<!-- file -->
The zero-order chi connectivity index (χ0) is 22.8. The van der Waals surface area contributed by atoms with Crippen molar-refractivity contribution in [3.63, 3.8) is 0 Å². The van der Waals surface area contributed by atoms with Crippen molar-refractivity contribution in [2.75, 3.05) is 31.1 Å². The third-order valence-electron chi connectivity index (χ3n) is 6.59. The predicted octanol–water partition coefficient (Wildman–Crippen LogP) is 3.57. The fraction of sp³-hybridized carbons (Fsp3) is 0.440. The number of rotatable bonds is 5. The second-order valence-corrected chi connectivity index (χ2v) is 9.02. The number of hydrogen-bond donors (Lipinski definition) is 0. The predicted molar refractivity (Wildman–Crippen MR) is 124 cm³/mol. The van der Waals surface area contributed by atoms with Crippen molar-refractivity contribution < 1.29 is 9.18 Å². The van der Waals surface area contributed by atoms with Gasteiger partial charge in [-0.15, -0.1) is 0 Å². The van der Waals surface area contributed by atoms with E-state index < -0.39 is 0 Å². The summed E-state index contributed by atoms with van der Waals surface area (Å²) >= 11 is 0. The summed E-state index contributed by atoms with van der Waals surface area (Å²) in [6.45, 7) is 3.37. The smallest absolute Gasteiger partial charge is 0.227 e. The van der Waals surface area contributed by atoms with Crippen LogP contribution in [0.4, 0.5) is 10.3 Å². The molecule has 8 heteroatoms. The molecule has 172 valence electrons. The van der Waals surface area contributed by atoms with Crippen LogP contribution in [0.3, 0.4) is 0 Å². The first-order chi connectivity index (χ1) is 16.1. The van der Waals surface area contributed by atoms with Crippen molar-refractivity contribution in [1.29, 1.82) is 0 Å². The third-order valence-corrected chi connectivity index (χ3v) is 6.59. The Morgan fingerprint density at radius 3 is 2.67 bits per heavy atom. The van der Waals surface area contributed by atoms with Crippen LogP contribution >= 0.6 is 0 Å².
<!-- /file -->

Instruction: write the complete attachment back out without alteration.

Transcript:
The zero-order chi connectivity index (χ0) is 22.8. The van der Waals surface area contributed by atoms with Crippen molar-refractivity contribution in [3.63, 3.8) is 0 Å². The van der Waals surface area contributed by atoms with Crippen molar-refractivity contribution in [2.75, 3.05) is 31.1 Å². The third-order valence-electron chi connectivity index (χ3n) is 6.59. The predicted octanol–water partition coefficient (Wildman–Crippen LogP) is 3.57. The fraction of sp³-hybridized carbons (Fsp3) is 0.440. The number of rotatable bonds is 5. The second-order valence-corrected chi connectivity index (χ2v) is 9.02. The number of hydrogen-bond donors (Lipinski definition) is 0. The predicted molar refractivity (Wildman–Crippen MR) is 124 cm³/mol. The van der Waals surface area contributed by atoms with Crippen molar-refractivity contribution < 1.29 is 9.18 Å². The van der Waals surface area contributed by atoms with Gasteiger partial charge in [-0.15, -0.1) is 0 Å². The van der Waals surface area contributed by atoms with E-state index < -0.39 is 0 Å². The summed E-state index contributed by atoms with van der Waals surface area (Å²) >= 11 is 0. The summed E-state index contributed by atoms with van der Waals surface area (Å²) in [6.45, 7) is 3.37. The smallest absolute Gasteiger partial charge is 0.227 e. The van der Waals surface area contributed by atoms with Crippen LogP contribution in [0.4, 0.5) is 10.3 Å². The molecule has 8 heteroatoms. The molecule has 172 valence electrons. The van der Waals surface area contributed by atoms with Crippen LogP contribution in [0.3, 0.4) is 0 Å². The first-order chi connectivity index (χ1) is 16.1. The van der Waals surface area contributed by atoms with Crippen molar-refractivity contribution in [1.29, 1.82) is 0 Å². The third-order valence-corrected chi connectivity index (χ3v) is 6.59. The Morgan fingerprint density at radius 3 is 2.67 bits per heavy atom. The van der Waals surface area contributed by atoms with Crippen LogP contribution >= 0.6 is 0 Å².